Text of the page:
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15 Questions to Joel R Tallent/JVOX

img  Tobias

Hi! How are you? Where are you?
Hello, I'm well, thank you. Right now I'm sitting in my office in Manhattan where I work as an art director. When I go home I'll be in Park Slope, Brooklyn.

What’s on your schedule right now?

Basketball in Tarrytown on Tuesday nights. Working on new tracks. Making animations as frequently as possible to sharpen my After Effects/Final Cut skills.

What or who was your biggest influence as an artist? Do you see yourself as part of a certain tradition or as part of a movement?

When I started making my own music I was trying my best to sound like "Autechre - Incunabula." Other albums which influenced my style are "Meat Beat Manifesto - Subliminal Sandwich," and "Aphex Twin - I Care Because You Do." More recently I was introduced to the album "Phantasmagorea" by D-Styles and I've been inspired by its dark, gritty sound. There's Aphex Twin's "Come To Daddy EP" and Clark's "Body Riddle." I've also taken inspiration by many non-electronic acts, such as The Bad Plus, Angie Stone, Barbara Streisand. I love the sound of 70's soft rock, especially songs featuring Rhodes piano. I listen to that kind of music often. And of course, there's hip-hop from the 80's... L.L. Cool J, Boogie Down Productions, Run-DMC, Eric B & Rakim, Just-Ice...

Yes, I do think I'm part of a movement -- the one that was created when the internet made it possible for people like me to release music and have an audience. There's no need to worry about marketability, so there's a freedom to experiment, and some good things can come out of that.

What’s your view on the music scene at present? Is there a crisis?
There's a lot of music being made now that's bad, but a lot of good contemporary bands as well. I think every generation feels as they get older that things are going downhill. But there's always something new worth listening to. And with the internet we have more access to more music than ever before. When you have easy access to all the music ever made, it's hard to worry if there's some bad music being made right now. There's got to be a limitless supply of great music available if you look hard enough. I'm not an avid follower of contemporary rock/pop, but I have recently discovered bands like Death Cab for Cutie and The Shins, who are making some excellent music today. I've also learned that what sounds bad to me now, may sound good 5 years from now. It's a nice feeling to discover you like a song that you previously disliked.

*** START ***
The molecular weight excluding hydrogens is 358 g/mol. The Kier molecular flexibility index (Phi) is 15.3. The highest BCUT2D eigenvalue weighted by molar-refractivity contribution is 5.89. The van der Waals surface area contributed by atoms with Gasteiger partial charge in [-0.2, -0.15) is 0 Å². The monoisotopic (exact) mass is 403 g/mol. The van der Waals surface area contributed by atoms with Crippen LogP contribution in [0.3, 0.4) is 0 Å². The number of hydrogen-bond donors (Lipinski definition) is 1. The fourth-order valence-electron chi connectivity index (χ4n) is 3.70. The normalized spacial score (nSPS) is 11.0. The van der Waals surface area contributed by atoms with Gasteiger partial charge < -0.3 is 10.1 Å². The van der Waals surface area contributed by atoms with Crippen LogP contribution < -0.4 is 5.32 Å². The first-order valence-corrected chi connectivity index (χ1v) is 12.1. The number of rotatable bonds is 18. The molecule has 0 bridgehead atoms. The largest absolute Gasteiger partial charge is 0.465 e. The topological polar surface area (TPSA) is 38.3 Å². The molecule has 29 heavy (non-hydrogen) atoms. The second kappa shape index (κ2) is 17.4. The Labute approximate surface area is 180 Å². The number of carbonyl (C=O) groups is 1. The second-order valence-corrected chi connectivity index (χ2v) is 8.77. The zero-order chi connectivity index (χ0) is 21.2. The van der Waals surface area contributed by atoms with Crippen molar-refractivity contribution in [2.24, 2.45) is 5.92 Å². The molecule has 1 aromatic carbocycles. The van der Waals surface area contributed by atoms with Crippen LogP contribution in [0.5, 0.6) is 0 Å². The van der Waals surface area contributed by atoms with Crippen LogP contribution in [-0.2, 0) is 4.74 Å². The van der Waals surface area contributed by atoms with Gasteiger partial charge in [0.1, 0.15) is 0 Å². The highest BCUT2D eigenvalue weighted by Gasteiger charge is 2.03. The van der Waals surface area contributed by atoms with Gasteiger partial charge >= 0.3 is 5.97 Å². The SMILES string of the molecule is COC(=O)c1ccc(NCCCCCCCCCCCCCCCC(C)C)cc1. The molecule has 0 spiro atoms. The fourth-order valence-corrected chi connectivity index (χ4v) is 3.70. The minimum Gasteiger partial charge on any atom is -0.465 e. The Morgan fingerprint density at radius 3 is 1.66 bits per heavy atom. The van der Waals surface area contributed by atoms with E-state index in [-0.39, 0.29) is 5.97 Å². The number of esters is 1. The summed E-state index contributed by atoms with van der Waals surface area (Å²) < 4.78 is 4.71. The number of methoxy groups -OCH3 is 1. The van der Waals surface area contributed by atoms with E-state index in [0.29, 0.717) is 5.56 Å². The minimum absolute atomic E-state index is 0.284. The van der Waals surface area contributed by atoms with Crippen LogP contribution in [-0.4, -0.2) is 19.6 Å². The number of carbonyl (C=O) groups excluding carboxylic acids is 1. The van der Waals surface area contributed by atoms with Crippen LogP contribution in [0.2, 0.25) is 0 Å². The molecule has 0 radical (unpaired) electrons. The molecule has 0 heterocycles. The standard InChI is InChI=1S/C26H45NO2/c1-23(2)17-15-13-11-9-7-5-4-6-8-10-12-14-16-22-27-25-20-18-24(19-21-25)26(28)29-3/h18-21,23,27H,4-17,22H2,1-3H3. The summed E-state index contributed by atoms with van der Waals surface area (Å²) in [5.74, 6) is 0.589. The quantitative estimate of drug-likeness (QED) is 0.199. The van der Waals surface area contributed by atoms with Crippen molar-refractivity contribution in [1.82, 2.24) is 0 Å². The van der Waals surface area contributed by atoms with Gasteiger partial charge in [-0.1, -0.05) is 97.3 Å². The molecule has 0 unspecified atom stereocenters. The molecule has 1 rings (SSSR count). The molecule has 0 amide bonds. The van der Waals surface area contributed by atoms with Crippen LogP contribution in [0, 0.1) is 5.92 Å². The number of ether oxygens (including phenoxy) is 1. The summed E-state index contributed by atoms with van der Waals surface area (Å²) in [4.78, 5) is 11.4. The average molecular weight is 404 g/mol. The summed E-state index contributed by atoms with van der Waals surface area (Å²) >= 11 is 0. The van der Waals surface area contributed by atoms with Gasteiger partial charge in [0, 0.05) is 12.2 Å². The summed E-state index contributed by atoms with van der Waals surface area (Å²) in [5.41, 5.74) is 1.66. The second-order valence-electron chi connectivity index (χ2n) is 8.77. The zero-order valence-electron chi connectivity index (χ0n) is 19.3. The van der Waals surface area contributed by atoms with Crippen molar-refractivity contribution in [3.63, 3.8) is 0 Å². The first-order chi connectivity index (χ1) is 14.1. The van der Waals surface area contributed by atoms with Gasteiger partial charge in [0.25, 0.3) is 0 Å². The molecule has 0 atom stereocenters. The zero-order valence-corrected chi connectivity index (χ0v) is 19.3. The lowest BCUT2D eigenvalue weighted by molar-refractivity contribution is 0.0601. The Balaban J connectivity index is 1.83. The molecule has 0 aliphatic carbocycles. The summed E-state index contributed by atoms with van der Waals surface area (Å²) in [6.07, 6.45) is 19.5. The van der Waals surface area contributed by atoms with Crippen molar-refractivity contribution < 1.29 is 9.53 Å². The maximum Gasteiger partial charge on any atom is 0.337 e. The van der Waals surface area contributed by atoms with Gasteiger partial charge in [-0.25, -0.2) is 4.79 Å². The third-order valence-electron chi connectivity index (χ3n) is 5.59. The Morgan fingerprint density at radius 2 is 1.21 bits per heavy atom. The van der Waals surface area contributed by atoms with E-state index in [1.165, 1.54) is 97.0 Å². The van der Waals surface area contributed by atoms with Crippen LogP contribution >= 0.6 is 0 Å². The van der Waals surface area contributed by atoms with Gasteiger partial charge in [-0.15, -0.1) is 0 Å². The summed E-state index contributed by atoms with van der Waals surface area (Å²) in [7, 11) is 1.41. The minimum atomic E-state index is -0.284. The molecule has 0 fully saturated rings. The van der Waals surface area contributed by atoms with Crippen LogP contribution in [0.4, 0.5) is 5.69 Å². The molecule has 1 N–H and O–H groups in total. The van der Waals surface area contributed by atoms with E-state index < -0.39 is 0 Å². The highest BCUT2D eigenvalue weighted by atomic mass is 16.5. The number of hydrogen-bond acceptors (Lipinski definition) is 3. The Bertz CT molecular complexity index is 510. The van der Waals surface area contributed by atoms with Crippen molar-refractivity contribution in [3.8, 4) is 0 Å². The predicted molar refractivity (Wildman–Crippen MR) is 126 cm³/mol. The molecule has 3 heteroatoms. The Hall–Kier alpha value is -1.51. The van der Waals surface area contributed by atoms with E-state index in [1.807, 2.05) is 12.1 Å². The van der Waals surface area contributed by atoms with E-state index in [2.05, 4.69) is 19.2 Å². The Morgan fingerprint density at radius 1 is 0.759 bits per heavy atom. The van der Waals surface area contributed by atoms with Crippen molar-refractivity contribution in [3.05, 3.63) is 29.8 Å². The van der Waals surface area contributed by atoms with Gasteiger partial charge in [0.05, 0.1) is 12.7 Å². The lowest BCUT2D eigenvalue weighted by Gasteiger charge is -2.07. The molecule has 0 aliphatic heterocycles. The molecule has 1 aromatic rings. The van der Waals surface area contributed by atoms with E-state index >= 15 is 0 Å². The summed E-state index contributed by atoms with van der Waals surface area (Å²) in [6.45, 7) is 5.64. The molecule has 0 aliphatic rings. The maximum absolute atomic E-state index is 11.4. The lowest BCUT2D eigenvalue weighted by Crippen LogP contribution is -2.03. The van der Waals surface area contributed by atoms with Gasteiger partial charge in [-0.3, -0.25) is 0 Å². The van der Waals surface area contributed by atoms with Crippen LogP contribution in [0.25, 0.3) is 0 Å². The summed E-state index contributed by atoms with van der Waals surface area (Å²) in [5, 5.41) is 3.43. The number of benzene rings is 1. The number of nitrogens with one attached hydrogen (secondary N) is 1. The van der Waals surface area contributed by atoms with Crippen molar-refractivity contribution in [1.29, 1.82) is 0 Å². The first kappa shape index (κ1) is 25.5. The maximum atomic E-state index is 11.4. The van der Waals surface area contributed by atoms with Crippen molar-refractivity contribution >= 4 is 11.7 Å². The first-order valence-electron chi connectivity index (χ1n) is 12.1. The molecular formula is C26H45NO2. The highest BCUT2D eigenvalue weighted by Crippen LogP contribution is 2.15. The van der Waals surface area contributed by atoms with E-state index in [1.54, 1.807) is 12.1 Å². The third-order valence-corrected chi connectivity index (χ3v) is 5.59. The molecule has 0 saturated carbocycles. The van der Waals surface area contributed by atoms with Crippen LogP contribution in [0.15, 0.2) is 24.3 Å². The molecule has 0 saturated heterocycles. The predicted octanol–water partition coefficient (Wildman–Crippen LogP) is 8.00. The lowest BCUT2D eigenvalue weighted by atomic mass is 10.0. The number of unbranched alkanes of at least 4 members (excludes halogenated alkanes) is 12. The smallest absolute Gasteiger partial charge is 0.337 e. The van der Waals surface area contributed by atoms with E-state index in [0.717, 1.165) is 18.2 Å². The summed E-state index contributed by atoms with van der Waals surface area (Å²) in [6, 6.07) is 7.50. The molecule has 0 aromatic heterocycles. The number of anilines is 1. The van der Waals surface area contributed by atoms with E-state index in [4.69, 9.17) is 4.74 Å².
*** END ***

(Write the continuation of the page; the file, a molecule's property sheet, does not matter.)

What does the term "new" mean to you in connection with music?

I would have to agree with how you put it on your About page... anything that falls outside the widely accepted, popular forms. Something that's simply unfamiliar or obviously deviates from what convention would lead us to expect.

How do you see the relationship between sound and composition?
It's a hierarchic relationship; compositions are comprised of sounds. My main focus is usually the sounds, and I try to create composition to accommodate them.

How strictly do you separate improvising and composing?
They're both necessary. I often start by improvising with sounds, recording whatever comes spontaneously to mind, then mining that stuff for elements to create loops and melodies.

What constitutes a good live performance in your opinion? What’s your approach to performing on stage?
In the case of electronic music, a good live performance would be one wherein the performer isn't sitting on stage staring at a laptop screen bobbing his head while he pretends to be doing something. That's my impression of the average electronic music performance. It's not entertaining. There needs to be something more to add interest, an element not present when you listen at home that enriches the experience. I haven't attempted a live performance because I haven't discovered how I'm going to achieve this. I'd like to enhance the experience with video and animation, and I'm working on material for this, but as yet not really close to having anything I'd ask someone to sit through.